top of page
Post: Blog2 Post


Saturday of the First Week in Ordinary Time

Heb 4:12-16

Psalm 19:

Mk 2: 13-17

The Gospel texts of yesterday and today portray a conflict between Jesus and the Pharisees. Yesterday the conflict was about the forgiveness of sins; today, Jesus was criticised for his kindness to sinners. This particular passage of the Gospel of Mark was a response to what was going on in the Christian communities between the Jewish Christians and those other Christians converted from paganism. The Jewish Christians found it difficult to sit at the same table with the pagan converts. Mark therefore gives a solution to that problem by presenting Jesus as an example. If Jesus who is God, our Saviour sat and ate with the tax collectors and sinners, what about us who are sinners?

The pedagogy of Jesus is more practical. He did not just eat with tax collectors and sinners and allow them to continue in their lifestyles but he came to their level in order to lift them out of the condition in which they were. That is why he presented himself as a physician. He is the only physician who has the means to heal them from their sins. Just as the sick goes to the doctor, only those who acknowledge their sins can receive healing. All humanity is sick with sin, and it is a deadly disease that leads to death. God welcomes sinners, and calls them all. He does not want anyone to perish, but desires that all should come to repentance.

From a tax collector; a sinner according to the Jewish society, Jesus made Levi his disciple, a strong and powerful proclaimer of the Good News. Levi who is also known as Matthew; the one to whom the first Gospel is attributed became a powerful proclaimer of the good news of the gospel. What a beautiful image! Jesus, in coming to earth, knew what he was coming to do – to gather the lost sheep of Israel – “I came not to call the righteous, but sinners.”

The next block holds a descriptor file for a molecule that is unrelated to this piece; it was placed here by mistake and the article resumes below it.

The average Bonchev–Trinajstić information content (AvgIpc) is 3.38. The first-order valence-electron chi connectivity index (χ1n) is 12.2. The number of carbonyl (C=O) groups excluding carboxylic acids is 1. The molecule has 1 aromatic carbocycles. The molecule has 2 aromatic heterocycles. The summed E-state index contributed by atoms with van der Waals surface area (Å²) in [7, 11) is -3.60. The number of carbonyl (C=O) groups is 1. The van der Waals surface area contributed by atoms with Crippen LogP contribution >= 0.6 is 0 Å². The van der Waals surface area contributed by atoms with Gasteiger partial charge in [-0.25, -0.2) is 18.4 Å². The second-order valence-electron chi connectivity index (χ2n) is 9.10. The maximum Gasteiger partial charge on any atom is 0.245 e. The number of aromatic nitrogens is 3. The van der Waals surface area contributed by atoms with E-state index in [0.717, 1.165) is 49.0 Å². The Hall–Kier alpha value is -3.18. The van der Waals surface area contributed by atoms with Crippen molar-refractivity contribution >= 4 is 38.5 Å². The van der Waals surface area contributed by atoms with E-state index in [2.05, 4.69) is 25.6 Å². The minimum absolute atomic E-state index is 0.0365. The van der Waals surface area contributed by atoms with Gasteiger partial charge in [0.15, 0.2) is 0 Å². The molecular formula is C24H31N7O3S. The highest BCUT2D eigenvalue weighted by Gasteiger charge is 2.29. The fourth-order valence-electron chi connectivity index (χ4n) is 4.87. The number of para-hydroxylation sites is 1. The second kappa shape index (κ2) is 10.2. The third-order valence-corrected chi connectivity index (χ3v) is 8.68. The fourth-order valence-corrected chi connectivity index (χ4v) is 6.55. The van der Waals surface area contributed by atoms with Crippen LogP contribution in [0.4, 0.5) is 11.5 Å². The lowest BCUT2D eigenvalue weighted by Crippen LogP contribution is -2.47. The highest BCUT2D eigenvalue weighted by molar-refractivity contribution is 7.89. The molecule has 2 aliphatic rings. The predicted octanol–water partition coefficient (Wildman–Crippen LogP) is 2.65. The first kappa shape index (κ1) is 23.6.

Jesus calls us to heal us, to make us whole, to transform us from sinners into holy children of God. Levi started out as a tax collector, but he became Matthew, the apostle of Jesus, one of the Twelve.

The question one can as himself or herself is, when was the last time I went for confession? And how far am I sincere in my confession?

Let us pray

Lord Jesus though you were in the form of God, you did not count equality with God but emptied yourself, taking the form of a servant; and being found in human for form you humbled yourself and became obedient unto death. Grant us we beseech thy the virtue of humility; through Christ our Lord.


bottom of page